Sharing industry placements with other organisations

Sometimes it’s helpful for 2 employers to share an industry placement.

For example, when:

  • there may not be enough work for a student to do in 1 organisation
  • it may be useful for students to experience different aspects of work (for example, with another employer in a supply chain)
  • large employers want to offer greater breadth of experience by sharing placements with smaller organisations
  • micro-businesses, sole traders and freelancers can’t always commit to a whole placement

How sharing works

A placement can’t be with more than 2 employers.

The aim is that a student works in 2 employers for an agreed number of hours which make up the complete placement.

Together with the other employer, you'll:

  • work with your college or school to design the industry placement.
  • agree appropriate projects and activities that support the student’s development objectives (the college or school can support you with templates and advice to do this)

Each employer will provide work, training and supervision when the student is with them. It’s also part of the college or school’s job to help the student see how their work with both employers fits together to help them learn.

Setting up a shared placement

If an employer wants to share a placement but doesn’t have a second employer in mind, colleges or schools could suggest one and make the introductions.

Here are some questions to discuss with the other employer and the college or school when you're ready to set up a shared placement:

  • What checks are needed and who will do them, for example, health and safety, safeguarding?
  • How should we share the time and what pattern of placement would work for us both?
  • How are the projects and activities going to be shared between our organisations so that there isn’t too much repetition?
  • Have we agreed total hours between us, which meet the requirements for an industry placement (a minimum of 315 hours)?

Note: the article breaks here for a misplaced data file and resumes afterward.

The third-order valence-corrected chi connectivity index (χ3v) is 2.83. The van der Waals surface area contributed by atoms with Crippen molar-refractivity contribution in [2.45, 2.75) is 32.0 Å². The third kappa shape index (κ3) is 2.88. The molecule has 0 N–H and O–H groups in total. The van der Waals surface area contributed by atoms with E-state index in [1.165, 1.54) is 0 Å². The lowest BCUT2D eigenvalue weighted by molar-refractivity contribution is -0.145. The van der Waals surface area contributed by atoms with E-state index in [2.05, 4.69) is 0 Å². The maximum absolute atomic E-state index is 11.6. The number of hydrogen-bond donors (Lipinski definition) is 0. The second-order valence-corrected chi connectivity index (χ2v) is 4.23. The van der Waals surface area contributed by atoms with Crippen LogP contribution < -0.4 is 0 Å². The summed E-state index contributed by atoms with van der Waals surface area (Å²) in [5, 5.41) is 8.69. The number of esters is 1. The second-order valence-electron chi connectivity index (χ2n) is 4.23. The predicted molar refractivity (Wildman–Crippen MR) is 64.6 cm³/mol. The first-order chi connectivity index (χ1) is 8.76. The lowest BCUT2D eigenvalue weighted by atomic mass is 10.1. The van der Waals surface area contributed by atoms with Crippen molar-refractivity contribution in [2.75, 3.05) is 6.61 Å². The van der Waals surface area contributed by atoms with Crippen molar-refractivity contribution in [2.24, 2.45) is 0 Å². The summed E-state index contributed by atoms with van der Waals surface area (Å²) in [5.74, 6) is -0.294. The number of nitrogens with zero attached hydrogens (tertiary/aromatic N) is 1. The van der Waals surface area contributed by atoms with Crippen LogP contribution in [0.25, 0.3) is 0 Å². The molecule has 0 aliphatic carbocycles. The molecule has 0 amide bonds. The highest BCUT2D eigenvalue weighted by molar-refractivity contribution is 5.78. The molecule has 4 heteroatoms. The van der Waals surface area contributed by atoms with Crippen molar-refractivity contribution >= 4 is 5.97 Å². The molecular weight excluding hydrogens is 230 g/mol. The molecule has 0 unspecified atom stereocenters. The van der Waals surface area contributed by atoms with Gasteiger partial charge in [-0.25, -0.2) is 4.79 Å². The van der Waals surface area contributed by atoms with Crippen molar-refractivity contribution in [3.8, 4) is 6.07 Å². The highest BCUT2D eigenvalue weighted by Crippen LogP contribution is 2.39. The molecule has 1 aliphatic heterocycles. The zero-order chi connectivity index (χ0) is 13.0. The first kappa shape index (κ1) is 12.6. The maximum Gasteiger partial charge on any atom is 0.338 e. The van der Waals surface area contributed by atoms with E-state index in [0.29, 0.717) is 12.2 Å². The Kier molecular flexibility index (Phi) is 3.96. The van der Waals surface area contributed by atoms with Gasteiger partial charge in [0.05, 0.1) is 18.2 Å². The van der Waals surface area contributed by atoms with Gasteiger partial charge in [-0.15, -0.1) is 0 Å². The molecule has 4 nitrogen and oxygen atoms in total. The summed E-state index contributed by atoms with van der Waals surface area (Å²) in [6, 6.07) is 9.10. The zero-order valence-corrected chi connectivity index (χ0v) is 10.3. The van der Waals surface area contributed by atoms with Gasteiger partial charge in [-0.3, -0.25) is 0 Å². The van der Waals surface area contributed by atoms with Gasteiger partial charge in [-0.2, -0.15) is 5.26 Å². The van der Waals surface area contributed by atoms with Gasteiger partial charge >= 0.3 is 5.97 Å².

• Do the projects and activities we’ve agreed between us give the student a breadth of experience?
  • What payments (if any) will be made to the student so that they are fair to both of our organisations?
  • What arrangements should be made for the student to travel between our two sites?
  • When will the student’s progress be reviewed and how is this feedback shared between our two organisations and with the college or school?
  • Are there any opportunities for us to do joint publicity or promotion based on our shared industry placements?

Shared placement examples


Example 1

2 childcare businesses near to each other want to offer an industry placement.

Both businesses realise the benefits of sharing the placement, so that the student gains experience of the childcare assistant role in two different environments. They agree to share the placement time 50:50 between them.

Managers from both businesses collaborate on designing an effective placement where experience gained in one environment adds to the experience of working in the other. Staff at the 2 businesses say they have benefited from working together and sharing the student between them.

Example 2

A large construction business is trying out shared industry placements on a few of its sites.

Each site organises the placement and invites a small business in their supply chain to share it. The site manager and small business organise separate projects, which take place on their own premises.

Sharing placements with smaller businesses gives students a different but complementary experience of the industry. They can compare what it’s like to work in different-sized organisations. They get a broader picture of how the industry works and the wide range of career opportunities open to them.


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